Lurana Sankovic, February 7th, 2017


Lurana Sankovic, February 7th, 2017


In this interview, Sankovic remembers driving into the city to teach and having to turn around and go home. She and the sisters of her convent offered shelter to sisters who were located closer to the center of the activity.


Detroit Historical Society




Detroit Historical Society, Detroit, MI






Oral History

Narrator/Interviewee's Name

Lurana Sankovic

Brief Biography

Sister Lurana Sankovic was raised in Detroit and became a nun and a teacher. She currently serves with the Sister Servants of the Immaculate Heart of Mary.

Interviewer's Name

William Winkel

Interview Place

Monroe, MI



Interview Length



Julia Westblade

Transcription Date



WW: Hello, today is February 7, 2017. My name is William Winkel.. This interview is for the Detroit Historical Society’s Detroit 67 Oral History Project and I am in Monroe, Michigan and I am sitting down with –

LS: Sister Lurana.

WW: Thank you for sitting down with me today.

LS: Pardon me?

WW: Thank you for sitting down with me today.

LS: Oh, that’s alright. Very good. Glad to come down for what I can share with you.

WW: Would you like to share your story?

LS: I was doing my masters work at Wayne State and we came to work this day and I had heard something about it on the radio and when we got to the property there, you saw these military around all over the place with guns drawn and everything. And you wondered what on earth really was going on because they didn’t tell us too much before we got there. And so then, of course, school was called off. We had to turn around and go home but you noticed so many things. The park that was not very – well, about a block or two away from the university itself, had become a home for the soldiers. They put up all tents and buildings for them. And it really was a scary feeling to see so many military around. And we turned around and went home but we found out that some of our sisters that were living in convents very close there, wanted to get them away from there. We didn’t know what was going to happen. So we picked up some from St. Boniface and some Holy Trinity and other places and gave them a place – they came to the convents. We gave them our beds, let them have some decent sleep, you know. So we didn’t have any classes for another day but when we went back after a day to see these huge trucks with military on each - four of them with guns at the ready, delivering big cans of milk to children in different places. It kind of dawned on you what it really meant. People couldn’t get out anymore. Couldn’t get to the stores or food couldn’t get to them and they were trying to supplement what they couldn’t get. Let’s see. Is there anything else?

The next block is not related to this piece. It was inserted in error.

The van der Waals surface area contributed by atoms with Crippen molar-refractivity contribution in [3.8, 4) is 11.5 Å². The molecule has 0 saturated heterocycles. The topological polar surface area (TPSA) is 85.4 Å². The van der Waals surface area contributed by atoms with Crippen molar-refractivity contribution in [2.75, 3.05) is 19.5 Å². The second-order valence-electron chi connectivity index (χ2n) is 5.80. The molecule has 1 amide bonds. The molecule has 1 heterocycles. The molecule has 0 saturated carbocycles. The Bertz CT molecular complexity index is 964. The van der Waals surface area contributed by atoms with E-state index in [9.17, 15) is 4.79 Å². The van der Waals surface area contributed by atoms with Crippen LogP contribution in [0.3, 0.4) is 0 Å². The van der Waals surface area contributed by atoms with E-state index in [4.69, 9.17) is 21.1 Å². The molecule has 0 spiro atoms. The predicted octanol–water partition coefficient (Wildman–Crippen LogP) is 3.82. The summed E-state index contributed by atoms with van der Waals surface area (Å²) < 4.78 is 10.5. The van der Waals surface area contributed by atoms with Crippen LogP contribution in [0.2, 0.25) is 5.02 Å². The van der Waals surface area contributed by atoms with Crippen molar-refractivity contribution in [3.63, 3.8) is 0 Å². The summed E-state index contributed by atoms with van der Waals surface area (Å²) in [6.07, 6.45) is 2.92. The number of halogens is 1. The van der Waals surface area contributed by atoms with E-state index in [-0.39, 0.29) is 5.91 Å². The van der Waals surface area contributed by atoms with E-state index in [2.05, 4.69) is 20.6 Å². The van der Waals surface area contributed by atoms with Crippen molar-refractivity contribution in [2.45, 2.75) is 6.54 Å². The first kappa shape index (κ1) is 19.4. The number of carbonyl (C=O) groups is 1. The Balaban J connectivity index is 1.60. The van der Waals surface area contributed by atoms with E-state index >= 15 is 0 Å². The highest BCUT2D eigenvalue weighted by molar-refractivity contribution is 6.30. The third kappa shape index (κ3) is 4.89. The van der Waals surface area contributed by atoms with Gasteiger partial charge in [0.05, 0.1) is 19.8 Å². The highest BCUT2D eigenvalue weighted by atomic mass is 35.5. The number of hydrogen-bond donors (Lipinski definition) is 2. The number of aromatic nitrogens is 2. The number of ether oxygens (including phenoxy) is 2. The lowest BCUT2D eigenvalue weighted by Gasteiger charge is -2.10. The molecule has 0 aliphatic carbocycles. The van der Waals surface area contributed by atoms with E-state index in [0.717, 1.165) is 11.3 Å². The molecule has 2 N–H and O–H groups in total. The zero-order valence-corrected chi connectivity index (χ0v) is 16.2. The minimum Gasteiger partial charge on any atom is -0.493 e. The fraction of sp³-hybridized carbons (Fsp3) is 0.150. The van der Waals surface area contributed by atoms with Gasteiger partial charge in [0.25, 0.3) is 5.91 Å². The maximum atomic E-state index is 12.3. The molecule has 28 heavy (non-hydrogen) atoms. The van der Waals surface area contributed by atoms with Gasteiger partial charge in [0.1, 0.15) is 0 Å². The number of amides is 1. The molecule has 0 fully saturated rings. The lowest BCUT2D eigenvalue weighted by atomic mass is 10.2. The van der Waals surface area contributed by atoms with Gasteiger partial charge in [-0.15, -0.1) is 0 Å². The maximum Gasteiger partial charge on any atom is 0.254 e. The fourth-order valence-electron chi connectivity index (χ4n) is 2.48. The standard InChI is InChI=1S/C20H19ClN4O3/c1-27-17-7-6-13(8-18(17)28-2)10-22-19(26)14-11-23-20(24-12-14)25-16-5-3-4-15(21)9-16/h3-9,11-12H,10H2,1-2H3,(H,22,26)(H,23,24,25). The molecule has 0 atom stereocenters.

WW: When you drove to Wayne State –

LS: Pardon?

WW: When you drove to Wayne State that first day, did you see anything going into the city? Any soldiers? Any smoke?

LS: Yes, you see, they were kind of spread out because that’s quite a busy area there. And along Woodward and along Lafayette and all those places, yes, they were really spread out and trying to quell anything that might start because there were terrific riots and it was a scary thing. I don’t know if I can remember any more. Pretty much, I don’t know too many details because we had to get out of there. But it took a while to settle down and of course they stayed there for quite a while and I know I, myself, had a pupil that was in that and, in fact, I said, “You’ve got two little children; you better get out of there if you could get into something else.” But, of course, that was their job.

WW: Did it change the way you looked at the city?

LS: Well, I always loved Detroit. I was raised there and this just seemed to be something that - well, we had problems once in a while. Let’s face it. Like any place does. But this kind of brought home to you that we had to start understanding who people were and what they needed and what the problems were so that they could be tackled. You can’t let things go like that. I think they were coming to a head there. But otherwise I don’t think I know much else about it. But it was just seeing – trying to get into buildings and all that, you had to almost show that you belonged there. It drove home a point about security and how it can be taken away from you very quickly.

WW: Well, thank you so much for sitting down with me.

LS: Pardon?

WW: Thank you so much for sitting down with me.

LS: Okay, but there wasn’t that much to share but -

Original Format



5min 10sec


William Winkel


Lurana Sankovic


Monroe, MI




“Lurana Sankovic, February 7th, 2017,” Detroit Historical Society Oral History Archive, accessed April 12, 2024,

Output Formats